Welcome to our Second Anniversary Post! For the inaugural post we looked at a novel way of living with Usher Syndrome in Sunsets for Kate.
March 2018 brought the story of Kevin Hines, his remarkable survival, and other supports to help people cope in life.
This time we focus on giving Indigenous girls a better today and tomorrow.
PHOTO: Christal Quartermaine fell pregnant with her son “Junior” when she was in Year 11. (ABC News: Briana Shepherd)
Our co-hosts for this month are
and Belinda Witzenhausen
Please check out their posts and others tagged with #WATWB.
Back to our story as reported by Briana Shepherd from ABC News, Australia.
Christal Quartermaine was 15 years old when her 13-year-old sister took her own life, just four days before her birthday.
“You don’t ever get over losing someone in that sense,” Ms Quartermaine said.
As the oldest of five girls, now four, Ms Quartermaine had little time to deal with her grief.
“I did have to step up,” she said.
“My mum was finding it hard losing a child and I was finding it hard at losing a sister, but there were still three other siblings that I had to worry about.”
Ms Quartermaine worked during the school holidays at a bank to help support her family.
Little more than a year later she fell pregnant while in Year 11 at school.
“The hardest part was still dealing with losing my sister and then, you know, you’re going to have a kid,” she said.
As a student at Clontarf Aboriginal College, a Catholic school in Waterford in Perth’s south, Ms Quartermaine thought her academic life was over.
But the college, along with her mother, were insistent she finish school.
But they more or less said ‘why do all these years and then not graduate’, you know, not get anything out of it?”
Ms Quartermaine said had it not been for the support of her school and in particular the Girls Academy — a not-for-profit charitable organisation that places mentors and role models at schools — she did not think she would have made it through.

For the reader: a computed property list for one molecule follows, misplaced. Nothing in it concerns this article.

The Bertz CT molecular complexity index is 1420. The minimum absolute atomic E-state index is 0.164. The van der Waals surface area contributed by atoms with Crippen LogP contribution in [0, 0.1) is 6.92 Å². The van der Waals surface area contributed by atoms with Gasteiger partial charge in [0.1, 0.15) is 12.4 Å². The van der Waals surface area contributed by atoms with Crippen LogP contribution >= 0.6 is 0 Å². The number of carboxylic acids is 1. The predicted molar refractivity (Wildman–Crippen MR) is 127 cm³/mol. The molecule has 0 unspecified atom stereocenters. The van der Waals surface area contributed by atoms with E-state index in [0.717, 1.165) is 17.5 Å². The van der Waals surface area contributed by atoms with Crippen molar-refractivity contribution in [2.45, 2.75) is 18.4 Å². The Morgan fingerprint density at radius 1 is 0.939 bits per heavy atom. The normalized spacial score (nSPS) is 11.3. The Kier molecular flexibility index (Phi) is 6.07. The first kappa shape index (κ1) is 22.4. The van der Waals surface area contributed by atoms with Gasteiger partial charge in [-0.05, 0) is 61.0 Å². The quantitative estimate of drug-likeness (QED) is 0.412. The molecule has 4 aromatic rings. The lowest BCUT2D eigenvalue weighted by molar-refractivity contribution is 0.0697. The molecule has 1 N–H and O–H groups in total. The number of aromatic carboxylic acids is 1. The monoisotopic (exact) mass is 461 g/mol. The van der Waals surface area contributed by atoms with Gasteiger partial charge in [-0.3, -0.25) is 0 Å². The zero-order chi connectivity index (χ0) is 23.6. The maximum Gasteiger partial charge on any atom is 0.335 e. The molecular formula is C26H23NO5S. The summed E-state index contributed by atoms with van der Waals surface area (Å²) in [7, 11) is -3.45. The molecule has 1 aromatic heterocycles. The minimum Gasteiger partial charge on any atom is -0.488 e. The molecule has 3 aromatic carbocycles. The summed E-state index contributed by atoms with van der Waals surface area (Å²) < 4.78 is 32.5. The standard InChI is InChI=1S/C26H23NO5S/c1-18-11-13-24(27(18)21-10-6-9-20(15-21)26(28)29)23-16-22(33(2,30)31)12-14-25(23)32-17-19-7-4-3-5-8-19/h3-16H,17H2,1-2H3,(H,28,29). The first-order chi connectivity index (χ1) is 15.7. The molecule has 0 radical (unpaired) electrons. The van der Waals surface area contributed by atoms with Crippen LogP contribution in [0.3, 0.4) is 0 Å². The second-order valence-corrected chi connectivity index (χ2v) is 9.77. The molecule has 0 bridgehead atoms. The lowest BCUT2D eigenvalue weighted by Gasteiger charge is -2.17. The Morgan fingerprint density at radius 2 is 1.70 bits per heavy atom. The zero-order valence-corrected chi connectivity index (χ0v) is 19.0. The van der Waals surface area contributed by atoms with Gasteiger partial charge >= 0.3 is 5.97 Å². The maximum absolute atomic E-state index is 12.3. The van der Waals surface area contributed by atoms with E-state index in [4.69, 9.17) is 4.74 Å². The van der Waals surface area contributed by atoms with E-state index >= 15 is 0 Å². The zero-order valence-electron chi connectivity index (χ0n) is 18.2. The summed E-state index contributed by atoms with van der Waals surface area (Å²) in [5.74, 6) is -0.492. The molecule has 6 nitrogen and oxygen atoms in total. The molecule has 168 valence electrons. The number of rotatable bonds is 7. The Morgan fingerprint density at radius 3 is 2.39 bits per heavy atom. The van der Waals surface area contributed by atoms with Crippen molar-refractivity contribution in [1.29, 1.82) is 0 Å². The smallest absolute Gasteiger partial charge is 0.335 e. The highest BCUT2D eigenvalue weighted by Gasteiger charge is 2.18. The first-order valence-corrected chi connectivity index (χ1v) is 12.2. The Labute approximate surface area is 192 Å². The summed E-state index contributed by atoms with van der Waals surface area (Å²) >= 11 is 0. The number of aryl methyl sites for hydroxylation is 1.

The Girls Academy was founded by a former basketballer. Indigenous or Torres Strait Islander women feature in the organisation. They are not just the helped people, they are the majority of the staff.
As their website says
The Girls Academy program was founded in 2004 by Olympian and champion basketballer Ricky Grace (MEdL, BPoLSc) and works within the school system to drive community-led solutions aimed at overcoming the obstacles that prevent Aboriginal and Torres Strait Islander girls from attending and achieving at school.
Academy Girls receive intensive one-on-one mentoring and support from our team of skilled field staff, 80% of which are highly accomplished Indigenous women.
Our program increases the skills, employability, mental health and well-being of Aboriginal and Torres Strait Islander girls throughout Australia – providing them with better opportunities to contribute to the social and economic outcomes of the wider community.
Christal Quartermain’s story is a poignant one. It is delightful to see how such an academy can help her find a path for her life.
You can look up The Girls Academy on LinkedIn, follow them on Facebook and tweet them on Twitter. They share images on Instagram.
The featured poem is also about ladies achieving, by Ada Limon:
How To Triumph Like A Girl
I like the lady horses best,
how they make it all look easy,
like running 40 miles per hour
is as fun as taking a nap, or grass.
I like their lady horse swagger,
after winning. Ears up, girls, ears up!
But mainly, let’s be honest, I like
that they’re ladies.
More from the source at poets.org
We love bringing you the We Are the World Blogfest #WATWB of good news on the last Friday of each month. Please join our anniversary celebrations by reading and sharing other posts. Thanks so much!